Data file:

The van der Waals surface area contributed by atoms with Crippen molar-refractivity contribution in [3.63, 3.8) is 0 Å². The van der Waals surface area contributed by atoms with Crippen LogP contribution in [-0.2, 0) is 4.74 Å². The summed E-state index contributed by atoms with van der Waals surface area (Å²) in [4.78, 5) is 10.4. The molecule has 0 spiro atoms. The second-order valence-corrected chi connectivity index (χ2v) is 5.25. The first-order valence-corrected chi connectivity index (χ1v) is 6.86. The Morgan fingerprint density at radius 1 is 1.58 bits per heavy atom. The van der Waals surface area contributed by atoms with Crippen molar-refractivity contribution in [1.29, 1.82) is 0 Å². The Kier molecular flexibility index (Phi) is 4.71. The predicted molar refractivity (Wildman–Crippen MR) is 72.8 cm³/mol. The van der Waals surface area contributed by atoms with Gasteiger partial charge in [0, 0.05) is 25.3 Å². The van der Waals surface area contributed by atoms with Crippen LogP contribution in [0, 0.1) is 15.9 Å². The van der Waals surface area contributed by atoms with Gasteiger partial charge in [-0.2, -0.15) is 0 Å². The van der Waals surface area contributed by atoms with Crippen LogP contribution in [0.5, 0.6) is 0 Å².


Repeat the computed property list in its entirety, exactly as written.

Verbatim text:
The van der Waals surface area contributed by atoms with Crippen molar-refractivity contribution in [3.63, 3.8) is 0 Å². The van der Waals surface area contributed by atoms with Crippen LogP contribution in [-0.2, 0) is 4.74 Å². The summed E-state index contributed by atoms with van der Waals surface area (Å²) in [4.78, 5) is 10.4. The molecule has 0 spiro atoms. The second-order valence-corrected chi connectivity index (χ2v) is 5.25. The first-order valence-corrected chi connectivity index (χ1v) is 6.86. The Morgan fingerprint density at radius 1 is 1.58 bits per heavy atom. The van der Waals surface area contributed by atoms with Crippen molar-refractivity contribution in [1.29, 1.82) is 0 Å². The Kier molecular flexibility index (Phi) is 4.71. The predicted molar refractivity (Wildman–Crippen MR) is 72.8 cm³/mol. The van der Waals surface area contributed by atoms with Gasteiger partial charge in [0, 0.05) is 25.3 Å². The van der Waals surface area contributed by atoms with Crippen LogP contribution in [0, 0.1) is 15.9 Å². The van der Waals surface area contributed by atoms with Gasteiger partial charge in [-0.2, -0.15) is 0 Å². The van der Waals surface area contributed by atoms with Crippen LogP contribution in [0.5, 0.6) is 0 Å².